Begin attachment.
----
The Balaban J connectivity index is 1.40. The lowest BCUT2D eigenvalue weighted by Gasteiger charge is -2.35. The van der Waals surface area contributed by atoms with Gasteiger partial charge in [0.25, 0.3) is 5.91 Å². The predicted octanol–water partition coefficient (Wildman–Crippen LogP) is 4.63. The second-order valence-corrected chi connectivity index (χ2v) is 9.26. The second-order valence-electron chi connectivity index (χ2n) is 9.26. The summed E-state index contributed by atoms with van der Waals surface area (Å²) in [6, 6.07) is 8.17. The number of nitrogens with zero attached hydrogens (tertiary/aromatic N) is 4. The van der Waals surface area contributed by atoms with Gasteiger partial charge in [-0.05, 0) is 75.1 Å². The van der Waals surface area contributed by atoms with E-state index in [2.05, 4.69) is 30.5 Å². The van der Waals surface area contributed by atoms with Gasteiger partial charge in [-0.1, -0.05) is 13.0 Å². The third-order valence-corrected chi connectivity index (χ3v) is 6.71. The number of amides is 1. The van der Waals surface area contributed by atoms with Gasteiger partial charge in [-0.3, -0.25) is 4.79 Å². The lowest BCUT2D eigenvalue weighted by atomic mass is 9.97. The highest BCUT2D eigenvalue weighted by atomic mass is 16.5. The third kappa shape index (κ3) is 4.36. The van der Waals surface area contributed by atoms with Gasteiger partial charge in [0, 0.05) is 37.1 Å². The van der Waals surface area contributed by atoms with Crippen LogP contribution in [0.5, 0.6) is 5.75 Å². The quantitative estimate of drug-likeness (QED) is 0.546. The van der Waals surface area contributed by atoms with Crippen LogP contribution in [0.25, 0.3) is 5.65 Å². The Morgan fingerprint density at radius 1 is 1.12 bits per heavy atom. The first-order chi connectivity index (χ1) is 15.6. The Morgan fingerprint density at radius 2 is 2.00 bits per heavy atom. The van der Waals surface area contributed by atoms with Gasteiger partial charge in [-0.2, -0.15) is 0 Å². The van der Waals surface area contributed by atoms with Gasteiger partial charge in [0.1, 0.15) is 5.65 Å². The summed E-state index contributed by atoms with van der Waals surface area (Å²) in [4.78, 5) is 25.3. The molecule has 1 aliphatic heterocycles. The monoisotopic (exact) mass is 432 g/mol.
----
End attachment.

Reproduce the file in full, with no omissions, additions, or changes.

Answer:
The Balaban J connectivity index is 1.40. The lowest BCUT2D eigenvalue weighted by Gasteiger charge is -2.35. The van der Waals surface area contributed by atoms with Gasteiger partial charge in [0.25, 0.3) is 5.91 Å². The predicted octanol–water partition coefficient (Wildman–Crippen LogP) is 4.63. The second-order valence-corrected chi connectivity index (χ2v) is 9.26. The second-order valence-electron chi connectivity index (χ2n) is 9.26. The summed E-state index contributed by atoms with van der Waals surface area (Å²) in [6, 6.07) is 8.17. The number of nitrogens with zero attached hydrogens (tertiary/aromatic N) is 4. The van der Waals surface area contributed by atoms with Gasteiger partial charge in [-0.05, 0) is 75.1 Å². The van der Waals surface area contributed by atoms with E-state index in [2.05, 4.69) is 30.5 Å². The van der Waals surface area contributed by atoms with Gasteiger partial charge in [-0.1, -0.05) is 13.0 Å². The third-order valence-corrected chi connectivity index (χ3v) is 6.71. The number of amides is 1. The van der Waals surface area contributed by atoms with Gasteiger partial charge in [-0.3, -0.25) is 4.79 Å². The lowest BCUT2D eigenvalue weighted by atomic mass is 9.97. The highest BCUT2D eigenvalue weighted by atomic mass is 16.5. The third kappa shape index (κ3) is 4.36. The van der Waals surface area contributed by atoms with Gasteiger partial charge in [0, 0.05) is 37.1 Å². The van der Waals surface area contributed by atoms with Crippen LogP contribution in [0.5, 0.6) is 5.75 Å². The quantitative estimate of drug-likeness (QED) is 0.546. The van der Waals surface area contributed by atoms with Crippen LogP contribution in [0.25, 0.3) is 5.65 Å². The Morgan fingerprint density at radius 1 is 1.12 bits per heavy atom. The first-order chi connectivity index (χ1) is 15.6. The Morgan fingerprint density at radius 2 is 2.00 bits per heavy atom. The van der Waals surface area contributed by atoms with Gasteiger partial charge in [-0.2, -0.15) is 0 Å². The van der Waals surface area contributed by atoms with Gasteiger partial charge in [0.1, 0.15) is 5.65 Å². The summed E-state index contributed by atoms with van der Waals surface area (Å²) in [4.78, 5) is 25.3. The molecule has 1 aliphatic heterocycles. The monoisotopic (exact) mass is 432 g/mol.